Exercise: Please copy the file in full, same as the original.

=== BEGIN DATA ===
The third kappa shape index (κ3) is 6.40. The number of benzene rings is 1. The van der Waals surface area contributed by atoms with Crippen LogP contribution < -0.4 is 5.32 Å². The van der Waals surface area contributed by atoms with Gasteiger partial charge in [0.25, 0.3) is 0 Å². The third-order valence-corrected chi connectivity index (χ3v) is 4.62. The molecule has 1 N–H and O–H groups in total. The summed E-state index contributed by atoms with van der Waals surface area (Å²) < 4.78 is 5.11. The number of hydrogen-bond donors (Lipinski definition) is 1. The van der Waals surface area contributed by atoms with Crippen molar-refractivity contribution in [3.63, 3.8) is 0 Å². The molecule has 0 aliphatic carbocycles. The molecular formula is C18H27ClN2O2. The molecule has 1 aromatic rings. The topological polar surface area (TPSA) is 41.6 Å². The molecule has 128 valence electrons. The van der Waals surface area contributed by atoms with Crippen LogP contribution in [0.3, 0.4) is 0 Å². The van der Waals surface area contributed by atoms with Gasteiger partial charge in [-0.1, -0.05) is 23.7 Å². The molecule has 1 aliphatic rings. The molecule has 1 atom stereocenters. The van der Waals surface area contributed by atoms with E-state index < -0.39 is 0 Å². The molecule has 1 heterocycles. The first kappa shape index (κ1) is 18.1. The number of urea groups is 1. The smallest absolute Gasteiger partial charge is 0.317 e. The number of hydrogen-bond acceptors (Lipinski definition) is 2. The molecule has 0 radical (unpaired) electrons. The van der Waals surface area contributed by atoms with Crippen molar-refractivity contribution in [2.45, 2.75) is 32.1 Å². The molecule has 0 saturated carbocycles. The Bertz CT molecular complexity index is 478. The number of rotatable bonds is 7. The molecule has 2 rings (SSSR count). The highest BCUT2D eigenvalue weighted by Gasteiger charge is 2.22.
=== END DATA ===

The third kappa shape index (κ3) is 6.40. The number of benzene rings is 1. The van der Waals surface area contributed by atoms with Crippen LogP contribution < -0.4 is 5.32 Å². The van der Waals surface area contributed by atoms with Gasteiger partial charge in [0.25, 0.3) is 0 Å². The third-order valence-corrected chi connectivity index (χ3v) is 4.62. The molecule has 1 N–H and O–H groups in total. The summed E-state index contributed by atoms with van der Waals surface area (Å²) < 4.78 is 5.11. The number of hydrogen-bond donors (Lipinski definition) is 1. The van der Waals surface area contributed by atoms with Crippen molar-refractivity contribution in [3.63, 3.8) is 0 Å². The molecule has 0 aliphatic carbocycles. The molecular formula is C18H27ClN2O2. The molecule has 1 aromatic rings. The topological polar surface area (TPSA) is 41.6 Å². The molecule has 128 valence electrons. The van der Waals surface area contributed by atoms with Crippen LogP contribution in [0.3, 0.4) is 0 Å². The van der Waals surface area contributed by atoms with Gasteiger partial charge in [-0.1, -0.05) is 23.7 Å². The molecule has 1 aliphatic rings. The molecule has 1 atom stereocenters. The van der Waals surface area contributed by atoms with E-state index < -0.39 is 0 Å². The molecule has 1 heterocycles. The first kappa shape index (κ1) is 18.1. The number of urea groups is 1. The smallest absolute Gasteiger partial charge is 0.317 e. The number of hydrogen-bond acceptors (Lipinski definition) is 2. The molecule has 0 radical (unpaired) electrons. The van der Waals surface area contributed by atoms with Crippen molar-refractivity contribution in [2.45, 2.75) is 32.1 Å². The molecule has 0 saturated carbocycles. The Bertz CT molecular complexity index is 478. The number of rotatable bonds is 7. The molecule has 2 rings (SSSR count). The highest BCUT2D eigenvalue weighted by Gasteiger charge is 2.22.